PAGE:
Posted: May 17, 2012 11:43 PM
Updated: May 18, 2012 6:21 AM
WESLACO - Surviving traumatic events isn't easy; getting through kidnapping and extortion from the cartels seem impossible. CHANNEL 5 NEWS sat down with a psychologist to talk about the strength of survivors.
Dr. Joseph McCoy specializes in trauma. He treats patients who are bouncing back from horrible circumstances; some deal with life and death situations.
Dr. McCoy says kidnapping, murder and rape cases are just some of the situations that leave victims with emotional wounds. He says when people are confronted with these situations, many will switch into survival mode. They start acting like they have to fight; other choose to run away. Dr. McCoy says the strength to act comes from an adrenaline rush.
"A lot of people report that when that adrenaline surge hits, their focus is sharper than it's ever been. Things move in slow motion and they can really see this is what I need to do to stay alive," explains the psychologist.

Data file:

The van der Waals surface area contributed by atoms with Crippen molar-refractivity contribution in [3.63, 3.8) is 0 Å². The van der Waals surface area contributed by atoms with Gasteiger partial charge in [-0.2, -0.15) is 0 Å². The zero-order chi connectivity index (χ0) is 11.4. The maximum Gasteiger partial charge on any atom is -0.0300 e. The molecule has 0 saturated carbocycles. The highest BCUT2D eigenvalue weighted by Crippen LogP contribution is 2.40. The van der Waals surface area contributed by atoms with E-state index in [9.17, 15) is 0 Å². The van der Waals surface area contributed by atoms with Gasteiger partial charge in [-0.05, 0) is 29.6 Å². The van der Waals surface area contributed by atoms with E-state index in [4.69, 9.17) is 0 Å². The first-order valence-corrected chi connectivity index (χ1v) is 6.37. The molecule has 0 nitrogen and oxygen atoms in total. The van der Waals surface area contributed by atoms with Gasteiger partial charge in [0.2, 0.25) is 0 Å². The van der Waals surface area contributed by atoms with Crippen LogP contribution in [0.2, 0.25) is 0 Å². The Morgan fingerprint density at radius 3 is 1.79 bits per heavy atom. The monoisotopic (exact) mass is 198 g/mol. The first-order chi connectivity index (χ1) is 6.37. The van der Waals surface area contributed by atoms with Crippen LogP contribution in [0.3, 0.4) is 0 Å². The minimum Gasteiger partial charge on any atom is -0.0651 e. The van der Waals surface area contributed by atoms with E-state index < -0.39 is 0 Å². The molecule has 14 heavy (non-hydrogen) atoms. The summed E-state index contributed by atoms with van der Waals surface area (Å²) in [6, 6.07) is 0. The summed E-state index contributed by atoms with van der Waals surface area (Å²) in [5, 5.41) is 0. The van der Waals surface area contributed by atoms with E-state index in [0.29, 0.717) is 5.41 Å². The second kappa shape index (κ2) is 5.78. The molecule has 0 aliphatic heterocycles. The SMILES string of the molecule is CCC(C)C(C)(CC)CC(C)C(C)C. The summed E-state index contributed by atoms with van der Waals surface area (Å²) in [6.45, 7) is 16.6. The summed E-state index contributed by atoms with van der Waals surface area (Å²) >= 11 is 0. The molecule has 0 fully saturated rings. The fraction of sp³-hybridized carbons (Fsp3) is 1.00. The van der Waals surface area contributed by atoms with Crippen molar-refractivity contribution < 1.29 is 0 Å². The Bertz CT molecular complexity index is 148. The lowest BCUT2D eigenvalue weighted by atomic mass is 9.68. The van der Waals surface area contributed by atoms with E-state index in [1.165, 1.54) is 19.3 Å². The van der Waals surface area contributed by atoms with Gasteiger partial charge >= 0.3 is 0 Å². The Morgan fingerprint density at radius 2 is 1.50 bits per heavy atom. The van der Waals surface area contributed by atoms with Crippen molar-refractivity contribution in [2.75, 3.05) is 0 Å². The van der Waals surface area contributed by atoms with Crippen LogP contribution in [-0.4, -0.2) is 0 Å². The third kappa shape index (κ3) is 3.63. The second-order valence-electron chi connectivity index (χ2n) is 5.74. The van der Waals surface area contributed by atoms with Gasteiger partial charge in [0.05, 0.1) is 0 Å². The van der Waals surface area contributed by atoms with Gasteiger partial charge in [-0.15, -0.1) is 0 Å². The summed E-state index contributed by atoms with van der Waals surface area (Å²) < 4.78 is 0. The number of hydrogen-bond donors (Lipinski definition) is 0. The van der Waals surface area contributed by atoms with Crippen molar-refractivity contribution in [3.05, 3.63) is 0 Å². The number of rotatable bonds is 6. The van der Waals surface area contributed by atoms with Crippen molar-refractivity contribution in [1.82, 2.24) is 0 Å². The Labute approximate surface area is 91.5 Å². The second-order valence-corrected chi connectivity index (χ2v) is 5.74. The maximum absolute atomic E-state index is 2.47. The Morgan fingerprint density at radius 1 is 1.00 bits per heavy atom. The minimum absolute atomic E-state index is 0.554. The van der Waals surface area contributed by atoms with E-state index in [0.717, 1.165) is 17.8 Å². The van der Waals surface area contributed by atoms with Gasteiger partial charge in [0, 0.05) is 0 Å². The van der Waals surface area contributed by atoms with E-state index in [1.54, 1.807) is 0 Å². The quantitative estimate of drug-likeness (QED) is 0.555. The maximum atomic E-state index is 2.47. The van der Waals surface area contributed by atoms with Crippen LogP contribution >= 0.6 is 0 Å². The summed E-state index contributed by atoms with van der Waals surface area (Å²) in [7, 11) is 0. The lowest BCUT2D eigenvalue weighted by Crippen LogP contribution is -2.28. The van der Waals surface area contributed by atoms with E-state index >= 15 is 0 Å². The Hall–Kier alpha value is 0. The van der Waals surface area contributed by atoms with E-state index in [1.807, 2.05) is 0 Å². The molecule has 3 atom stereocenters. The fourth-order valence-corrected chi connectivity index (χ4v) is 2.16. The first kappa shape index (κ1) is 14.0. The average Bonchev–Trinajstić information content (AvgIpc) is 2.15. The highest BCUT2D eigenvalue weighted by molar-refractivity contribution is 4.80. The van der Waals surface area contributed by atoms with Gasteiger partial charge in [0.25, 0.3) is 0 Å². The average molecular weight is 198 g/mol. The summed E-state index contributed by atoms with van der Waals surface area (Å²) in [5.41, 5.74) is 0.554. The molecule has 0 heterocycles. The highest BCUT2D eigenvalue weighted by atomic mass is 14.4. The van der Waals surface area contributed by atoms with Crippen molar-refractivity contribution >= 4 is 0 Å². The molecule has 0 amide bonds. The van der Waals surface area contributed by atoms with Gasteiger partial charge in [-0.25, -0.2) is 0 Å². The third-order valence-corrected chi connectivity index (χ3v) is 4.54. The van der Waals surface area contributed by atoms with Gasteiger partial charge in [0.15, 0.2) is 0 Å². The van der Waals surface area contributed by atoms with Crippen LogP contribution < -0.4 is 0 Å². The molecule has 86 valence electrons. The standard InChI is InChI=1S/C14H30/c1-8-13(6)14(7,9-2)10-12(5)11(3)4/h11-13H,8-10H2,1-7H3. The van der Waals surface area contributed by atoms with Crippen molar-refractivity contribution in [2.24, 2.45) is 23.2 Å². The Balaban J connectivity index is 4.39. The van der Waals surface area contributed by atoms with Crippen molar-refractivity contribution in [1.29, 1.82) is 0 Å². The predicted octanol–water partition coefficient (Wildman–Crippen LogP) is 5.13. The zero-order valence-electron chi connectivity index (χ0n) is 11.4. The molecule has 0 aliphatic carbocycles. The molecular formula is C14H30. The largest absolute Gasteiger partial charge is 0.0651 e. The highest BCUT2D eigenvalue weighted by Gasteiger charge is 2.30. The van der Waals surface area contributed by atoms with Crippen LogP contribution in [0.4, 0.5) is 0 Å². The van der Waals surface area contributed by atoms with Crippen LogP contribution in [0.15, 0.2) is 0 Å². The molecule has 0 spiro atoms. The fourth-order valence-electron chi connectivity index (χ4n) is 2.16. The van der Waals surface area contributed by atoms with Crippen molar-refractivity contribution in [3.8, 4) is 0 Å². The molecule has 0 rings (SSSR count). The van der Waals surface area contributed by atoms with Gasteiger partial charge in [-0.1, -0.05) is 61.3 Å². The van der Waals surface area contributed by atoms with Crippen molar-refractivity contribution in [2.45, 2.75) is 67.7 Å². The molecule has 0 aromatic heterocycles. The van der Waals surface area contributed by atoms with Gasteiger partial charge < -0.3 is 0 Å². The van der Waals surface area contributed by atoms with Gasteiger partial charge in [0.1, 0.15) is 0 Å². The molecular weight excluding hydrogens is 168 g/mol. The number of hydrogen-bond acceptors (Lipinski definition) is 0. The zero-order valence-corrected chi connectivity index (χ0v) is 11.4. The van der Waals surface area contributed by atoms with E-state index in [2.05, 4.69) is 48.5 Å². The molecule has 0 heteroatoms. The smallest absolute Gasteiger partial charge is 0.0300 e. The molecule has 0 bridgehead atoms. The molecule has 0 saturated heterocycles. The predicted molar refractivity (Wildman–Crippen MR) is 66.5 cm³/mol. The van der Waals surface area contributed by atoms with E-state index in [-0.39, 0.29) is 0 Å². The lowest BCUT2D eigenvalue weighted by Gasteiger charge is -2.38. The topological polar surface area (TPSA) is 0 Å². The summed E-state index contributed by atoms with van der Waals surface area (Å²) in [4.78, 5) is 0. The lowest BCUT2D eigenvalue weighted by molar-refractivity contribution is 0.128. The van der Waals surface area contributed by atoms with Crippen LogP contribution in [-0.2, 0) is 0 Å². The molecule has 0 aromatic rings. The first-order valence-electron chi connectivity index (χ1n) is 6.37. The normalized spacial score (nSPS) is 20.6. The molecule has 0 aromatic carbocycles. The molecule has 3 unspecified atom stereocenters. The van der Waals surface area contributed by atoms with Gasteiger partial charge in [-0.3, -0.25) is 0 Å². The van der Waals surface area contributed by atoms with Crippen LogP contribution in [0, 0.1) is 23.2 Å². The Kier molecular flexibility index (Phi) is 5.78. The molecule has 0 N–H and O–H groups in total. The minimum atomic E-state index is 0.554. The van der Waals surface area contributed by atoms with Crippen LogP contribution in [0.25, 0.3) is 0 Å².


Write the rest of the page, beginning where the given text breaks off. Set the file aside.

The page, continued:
Dr. McCoy says there are people who panic under these circumstances, but through his experience, he says everyone does their personal best to get through. After the traumatic event comes the hardest part. He says that's when victims have to reach empowerment.
"When people are identifying themselves in therapy as victim, I try to get them to that stage. So later, they can say I am a survivor here," he tells us.
Dr. McCoy says identifying yourself as a survivor after a traumatic event is a position of strength. He says it's a long road; not everyone reaches the long road to recovery.
"Some people have what we might call resilience. They can go through what would devastate you and me. They handle it well, and it doesn't produce the problem. Others go through what you and I might consider trivial experience, and they have a bad reaction. Bottom line is they are experiencing trauma," he says.
Dr. McCoy says trauma is something that can happen to anyone, but the strength to move past it comes from inside.